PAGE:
Robert Gordon University will play host this week to a world-leading expert in the field of forensic anthropology - the form of science often applied in criminal cases where the victim's remains are in the advanced stages of decomposition.
Professor Sue Black OBE, who was awarded an honorary degree by the University in 2003, and who has been recognised for her work in Disaster Victim Identification throughout the world, has been invited by the University's Life Sciences Society to deliver an open guest lecture at the St Andrew Street Building on Thursday (4 November) at 6pm.
Over 120 attendees comprising members of the public, the Scottish Police Service Authority and the North-east academic community have booked spaces at the lecture.
During her lecture, Professor Black will focus on the real world applications of forensic anthropology, such as its importance in the courtroom and in disaster zones. She will aim to broaden the audience's perception of forensic science and challenge the overly glamorised and sensationalised depictions found in contemporary media.
Sue Black is the Professor of Anatomy and Forensic Anthropology at the University of Dundee, and is Director of the Centre for Anatomy and Human Identification. She has worked for the International War Crimes Tribunal in Kosovo, the United Nations in Sierra Leone, and the UK government in Iraq and in Thailand following the 2004 tsunami, to help identify bodies that were decomposed, burned, mutilated or otherwise unrecognisable.
Professor Black said: "I am absolutely delighted to be able to give this lecture. Robert Gordon University very kindly awarded me an honorary degree in 2003 and I am ashamed to say that it has taken me rather a long time to pay back their kindness. I hope this lecture will go some way towards making amends."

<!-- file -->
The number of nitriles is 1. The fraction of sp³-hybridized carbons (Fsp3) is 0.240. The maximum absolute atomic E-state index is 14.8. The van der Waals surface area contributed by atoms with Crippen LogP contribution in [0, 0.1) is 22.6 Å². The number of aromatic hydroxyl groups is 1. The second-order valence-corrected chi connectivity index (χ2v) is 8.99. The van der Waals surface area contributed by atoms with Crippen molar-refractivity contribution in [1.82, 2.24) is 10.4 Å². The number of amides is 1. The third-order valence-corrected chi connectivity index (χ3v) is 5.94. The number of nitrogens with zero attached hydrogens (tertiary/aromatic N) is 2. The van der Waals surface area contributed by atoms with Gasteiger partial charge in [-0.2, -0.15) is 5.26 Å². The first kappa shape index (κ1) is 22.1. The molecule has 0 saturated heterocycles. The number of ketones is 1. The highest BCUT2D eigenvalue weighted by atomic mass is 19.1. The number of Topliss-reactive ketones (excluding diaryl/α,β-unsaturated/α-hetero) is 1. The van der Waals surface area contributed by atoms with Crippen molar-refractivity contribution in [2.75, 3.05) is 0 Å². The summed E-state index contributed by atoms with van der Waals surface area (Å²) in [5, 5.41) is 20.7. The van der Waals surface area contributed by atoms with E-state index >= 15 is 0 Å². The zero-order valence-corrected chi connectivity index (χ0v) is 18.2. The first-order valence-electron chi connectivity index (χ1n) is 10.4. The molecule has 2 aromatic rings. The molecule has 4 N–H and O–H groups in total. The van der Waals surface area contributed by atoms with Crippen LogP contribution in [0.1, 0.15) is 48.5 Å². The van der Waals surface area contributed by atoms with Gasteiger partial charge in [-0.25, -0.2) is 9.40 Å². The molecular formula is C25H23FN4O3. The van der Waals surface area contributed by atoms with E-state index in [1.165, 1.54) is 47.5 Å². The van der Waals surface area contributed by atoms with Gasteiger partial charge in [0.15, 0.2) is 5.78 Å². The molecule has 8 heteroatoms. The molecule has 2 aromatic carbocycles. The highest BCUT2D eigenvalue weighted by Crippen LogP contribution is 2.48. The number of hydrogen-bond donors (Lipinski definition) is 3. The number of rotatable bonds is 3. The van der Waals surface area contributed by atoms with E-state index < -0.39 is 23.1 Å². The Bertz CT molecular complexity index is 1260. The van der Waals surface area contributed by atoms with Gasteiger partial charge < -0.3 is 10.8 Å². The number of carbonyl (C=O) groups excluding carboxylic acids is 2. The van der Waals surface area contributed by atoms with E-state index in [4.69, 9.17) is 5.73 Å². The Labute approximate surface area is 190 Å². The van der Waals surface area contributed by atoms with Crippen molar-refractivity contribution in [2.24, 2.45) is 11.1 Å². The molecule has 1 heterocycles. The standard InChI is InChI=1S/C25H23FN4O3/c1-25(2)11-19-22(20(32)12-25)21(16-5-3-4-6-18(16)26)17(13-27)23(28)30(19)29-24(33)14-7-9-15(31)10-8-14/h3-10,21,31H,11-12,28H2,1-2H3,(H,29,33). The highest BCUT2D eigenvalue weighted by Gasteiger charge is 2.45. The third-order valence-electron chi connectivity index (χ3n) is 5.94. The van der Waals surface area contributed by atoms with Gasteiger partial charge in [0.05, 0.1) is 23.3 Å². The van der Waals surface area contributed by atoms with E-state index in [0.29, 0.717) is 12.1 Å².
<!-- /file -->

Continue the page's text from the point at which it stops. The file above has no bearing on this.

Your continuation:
In addition to social events for student members, the Robert Gordon University Life Sciences Society organises regular science-related guest speakers to come and speak at the University. These talks enhance the learning experience provided at the University for students and staff, as well as the public.
Marcus John White is the Chair for the Life Sciences Society. He said: "On behalf of the Life Sciences Society, I would like to say that it is an honour and privilege to have Professor Black speak at the University. Our aim as a society is to invite renowned experts in their field to the University to offer staff, students and members of the public opportunities to broaden their awareness of the science industry. Finally I'd like to thank our sponsors, Epic group, who run Aberdeen establishments, Prohibition, Pearl lounge, Monkey House, Priory and the Waterwheel inn."
Note for Editors
There will be an opportunity to photograph and interview Professor Sue Black at the St Andrew Street Building on Thursday 4 November at 3.30pm. Sue will be displaying an arrangement of skulls from the School of Pharmacy and Life Sciences.
Members of the media should meet Communications Officer, Pauline Smith, at the main reception to the building upon arrival.